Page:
As Washington antics undermine our confidence in government, it is instructive to think back 20 years to challenges a President and Congress faced in December, 1991. President George H. W. Bush was finishing the 3rd year of his first term, exhausted by the international avalanche that began shortly after he took office. First the Berlin Wall came down, the Warsaw Pact disintegrated, Saddam invaded Kuwait, and the President mobilized 500,000 American troops to lead a coalition to victory in Desert Storm. A year before he would stand for reelection, the U.S. economy was in recession and the Soviet Union was on the brink of collapse. President Bush and his key advisors wanted nothing more than to get out of town for a well-deserved vacation break.
On December 15, "Meet the Press" hosted the Secretary of Defense to ask what would happen to the nuclear weapons if the Soviet Union fell apart. He answered: "If the Soviets do an excellent job at retaining control over their stockpile of nuclear weapons and they are 99% successful, that would mean you could still have as many as 250 that they were not able to control."
That Secretary of Defense was Dick Cheney. The moderator followed up with a question about what the U.S. could do to affect these developments, Cheney responded: prepare for the consequences since he was unable to think of anything else. As he said, "Given the disintegration of their society, given the sad state of their economy, the only realistic thing for me to do as Secretary of Defense is to anticipate that one of the byproducts of the breakup of the Soviet Union will be the proliferation of nuclear weapons."
Faced with inaction by the Administration, two Senators -- a Democrat, Sam Nunn, and a Republican, Dick Lugar -- refused to stand by and let stuff happen. Instead, they invented the most significant national security initiative in the post-Cold War era. Nunn-Lugar legislation established and funded a program that gave U.S. Defense Department officials a direct role in shaping the post-Soviet nuclear future. Over the past two decades, with strong bipartisan support, $20 billion American taxpayers' dollars have been invested in the most cost-effective expenditure in the defense budget.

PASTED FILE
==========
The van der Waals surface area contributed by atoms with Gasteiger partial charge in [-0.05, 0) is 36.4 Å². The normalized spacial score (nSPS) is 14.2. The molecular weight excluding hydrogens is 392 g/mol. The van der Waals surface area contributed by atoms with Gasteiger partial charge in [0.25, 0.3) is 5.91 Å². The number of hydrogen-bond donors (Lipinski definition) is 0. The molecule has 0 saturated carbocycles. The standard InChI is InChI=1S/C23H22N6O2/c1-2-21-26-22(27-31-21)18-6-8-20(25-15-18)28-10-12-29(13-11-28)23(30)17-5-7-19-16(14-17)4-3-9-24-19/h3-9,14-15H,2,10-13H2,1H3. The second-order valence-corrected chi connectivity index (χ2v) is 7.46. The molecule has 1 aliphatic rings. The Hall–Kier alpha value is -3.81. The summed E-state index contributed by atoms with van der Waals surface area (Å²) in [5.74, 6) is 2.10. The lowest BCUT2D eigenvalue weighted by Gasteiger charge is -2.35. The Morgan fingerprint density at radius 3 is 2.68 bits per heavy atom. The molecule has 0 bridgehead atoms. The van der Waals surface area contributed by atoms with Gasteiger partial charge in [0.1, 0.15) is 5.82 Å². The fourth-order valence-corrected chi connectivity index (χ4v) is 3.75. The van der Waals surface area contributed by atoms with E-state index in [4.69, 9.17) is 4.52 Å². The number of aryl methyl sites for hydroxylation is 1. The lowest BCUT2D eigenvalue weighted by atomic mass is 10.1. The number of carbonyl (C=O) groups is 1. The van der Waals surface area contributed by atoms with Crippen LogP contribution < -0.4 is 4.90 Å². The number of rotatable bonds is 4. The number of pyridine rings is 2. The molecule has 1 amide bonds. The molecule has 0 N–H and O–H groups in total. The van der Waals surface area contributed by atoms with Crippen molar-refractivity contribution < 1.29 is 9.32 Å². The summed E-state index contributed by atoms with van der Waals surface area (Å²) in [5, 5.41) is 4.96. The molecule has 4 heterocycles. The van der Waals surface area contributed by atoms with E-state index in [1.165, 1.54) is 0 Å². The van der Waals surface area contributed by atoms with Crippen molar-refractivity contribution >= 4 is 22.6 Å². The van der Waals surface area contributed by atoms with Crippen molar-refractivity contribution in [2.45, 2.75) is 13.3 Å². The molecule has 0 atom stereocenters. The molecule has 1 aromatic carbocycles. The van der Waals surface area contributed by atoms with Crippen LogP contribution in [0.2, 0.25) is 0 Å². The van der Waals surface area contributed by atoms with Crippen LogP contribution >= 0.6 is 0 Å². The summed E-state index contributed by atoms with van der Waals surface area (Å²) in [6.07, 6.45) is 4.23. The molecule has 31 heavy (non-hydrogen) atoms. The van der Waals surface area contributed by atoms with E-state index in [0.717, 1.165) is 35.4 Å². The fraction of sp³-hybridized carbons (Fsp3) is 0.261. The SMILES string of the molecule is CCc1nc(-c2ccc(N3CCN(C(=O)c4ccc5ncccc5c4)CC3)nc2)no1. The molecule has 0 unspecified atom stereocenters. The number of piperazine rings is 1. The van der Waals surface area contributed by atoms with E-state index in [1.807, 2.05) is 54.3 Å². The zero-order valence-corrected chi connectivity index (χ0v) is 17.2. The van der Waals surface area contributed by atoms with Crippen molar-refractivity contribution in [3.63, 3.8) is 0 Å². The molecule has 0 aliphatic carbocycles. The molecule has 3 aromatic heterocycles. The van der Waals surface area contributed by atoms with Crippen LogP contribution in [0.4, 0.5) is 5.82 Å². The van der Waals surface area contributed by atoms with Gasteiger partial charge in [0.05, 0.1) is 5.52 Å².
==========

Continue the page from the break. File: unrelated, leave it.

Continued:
Two decades after Cheney's forecast, how many nuclear weapons from the former Soviet superpower arsenal have proliferated to rogue states like Iran or terrorists like al Qaeda? Not the 250 Cheney predicted. Not 25. Miracle of miracles, not a single nuclear weapon has been discovered outside control of Russia's nuclear custodians.
On Christmas Day, 1991, the Soviet Union formally dissolved. The hammer and sickle that flew over the Kremlin came down for the last time. On the territory of the eleven-time zone expanse of the "Evil Empire," there emerged Russia and fourteen newly-independent states. In addition to Russia, three of these states had major strategic nuclear arsenals: Ukraine, Kazakhstan, and Belarus. Among them, they hosted 3,200 strategic nuclear warheads, most atop ICBMs aimed at targets in the United States. In the greatest nonproliferation success in history, each of these new nuclear states' arsenals were zeroed out. Today there are no nuclear weapons in any of these three countries.
In addition, the Soviet Union had deployed 14,000 tactical nuclear weapons across these 15 states, many of a size well-suited for terrorists. Over the years that followed, thanks primarily to the work of Russian nuclear custodians, but with significant help from the U.S. through Nunn-Lugar programs, all of these weapons were also zeroed out. Today none of these states have any nuclear weapons.
In a related program, "Megatons to Megawatts," most of these warheads have now been dismantled, their nuclear cores extracted, and the highly enriched uranium blended down to make fuel rods for civilian nuclear power plants. In the U.S. today, half of all the electricity generated by nuclear energy plants to light our homes is fueled by rods imported from the former Soviet nuclear weapons program. When this program is concluded in 2013, the equivalent of 20,000 nuclear warheads will have been burned up in American nuclear reactors.
Who can imagine the past 20 years with 250 loose nuclear weapons in the hands of Iran or al Qaeda? Leaders in Washington today should try to imagine the U.S. two decades hence if they fail to address what recently-retired JCS Chair Mike Mullen identified as "the single biggest threat to American national security today:" uncontrolled deficits and unsustainable debt.
Graham Allison is director of Harvard Kennedy School's Belfer Center for Science and International Affairs and author of the book 'Nuclear Terrorism: The Ultimate Preventable Catastrophe.'